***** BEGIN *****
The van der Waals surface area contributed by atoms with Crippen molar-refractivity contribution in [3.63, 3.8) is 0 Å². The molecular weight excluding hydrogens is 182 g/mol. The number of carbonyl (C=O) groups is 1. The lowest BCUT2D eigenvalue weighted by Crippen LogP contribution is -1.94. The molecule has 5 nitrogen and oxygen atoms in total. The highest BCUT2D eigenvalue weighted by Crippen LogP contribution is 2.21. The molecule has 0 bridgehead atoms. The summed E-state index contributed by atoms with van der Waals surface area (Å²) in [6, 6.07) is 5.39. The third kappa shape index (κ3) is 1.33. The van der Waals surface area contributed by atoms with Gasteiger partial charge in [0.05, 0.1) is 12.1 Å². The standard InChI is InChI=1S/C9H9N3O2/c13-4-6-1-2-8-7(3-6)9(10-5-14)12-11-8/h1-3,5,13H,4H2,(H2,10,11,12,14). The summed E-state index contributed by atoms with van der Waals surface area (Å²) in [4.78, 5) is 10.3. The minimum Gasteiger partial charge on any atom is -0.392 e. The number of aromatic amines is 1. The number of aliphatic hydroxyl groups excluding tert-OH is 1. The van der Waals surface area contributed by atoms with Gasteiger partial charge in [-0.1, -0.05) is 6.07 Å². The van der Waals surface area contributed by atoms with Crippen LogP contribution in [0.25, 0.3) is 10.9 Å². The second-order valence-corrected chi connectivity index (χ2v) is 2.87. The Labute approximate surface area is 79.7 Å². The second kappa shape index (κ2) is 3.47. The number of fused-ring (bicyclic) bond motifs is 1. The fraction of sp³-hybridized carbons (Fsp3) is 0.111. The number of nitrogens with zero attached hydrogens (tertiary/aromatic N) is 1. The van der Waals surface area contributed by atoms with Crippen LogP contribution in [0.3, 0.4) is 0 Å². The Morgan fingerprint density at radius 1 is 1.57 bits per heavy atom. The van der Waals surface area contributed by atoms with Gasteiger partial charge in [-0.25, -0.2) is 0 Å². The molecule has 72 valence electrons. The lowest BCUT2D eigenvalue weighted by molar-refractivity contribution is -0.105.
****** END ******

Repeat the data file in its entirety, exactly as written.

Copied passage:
The van der Waals surface area contributed by atoms with Crippen molar-refractivity contribution in [3.63, 3.8) is 0 Å². The molecular weight excluding hydrogens is 182 g/mol. The number of carbonyl (C=O) groups is 1. The lowest BCUT2D eigenvalue weighted by Crippen LogP contribution is -1.94. The molecule has 5 nitrogen and oxygen atoms in total. The highest BCUT2D eigenvalue weighted by Crippen LogP contribution is 2.21. The molecule has 0 bridgehead atoms. The summed E-state index contributed by atoms with van der Waals surface area (Å²) in [6, 6.07) is 5.39. The third kappa shape index (κ3) is 1.33. The van der Waals surface area contributed by atoms with Gasteiger partial charge in [0.05, 0.1) is 12.1 Å². The standard InChI is InChI=1S/C9H9N3O2/c13-4-6-1-2-8-7(3-6)9(10-5-14)12-11-8/h1-3,5,13H,4H2,(H2,10,11,12,14). The summed E-state index contributed by atoms with van der Waals surface area (Å²) in [4.78, 5) is 10.3. The minimum Gasteiger partial charge on any atom is -0.392 e. The number of aromatic amines is 1. The number of aliphatic hydroxyl groups excluding tert-OH is 1. The van der Waals surface area contributed by atoms with Gasteiger partial charge in [-0.1, -0.05) is 6.07 Å². The van der Waals surface area contributed by atoms with Crippen LogP contribution in [0.25, 0.3) is 10.9 Å². The second-order valence-corrected chi connectivity index (χ2v) is 2.87. The Labute approximate surface area is 79.7 Å². The second kappa shape index (κ2) is 3.47. The number of fused-ring (bicyclic) bond motifs is 1. The fraction of sp³-hybridized carbons (Fsp3) is 0.111. The number of nitrogens with zero attached hydrogens (tertiary/aromatic N) is 1. The van der Waals surface area contributed by atoms with Crippen LogP contribution in [0.3, 0.4) is 0 Å². The Morgan fingerprint density at radius 1 is 1.57 bits per heavy atom. The van der Waals surface area contributed by atoms with Gasteiger partial charge in [-0.25, -0.2) is 0 Å². The molecule has 72 valence electrons. The lowest BCUT2D eigenvalue weighted by molar-refractivity contribution is -0.105.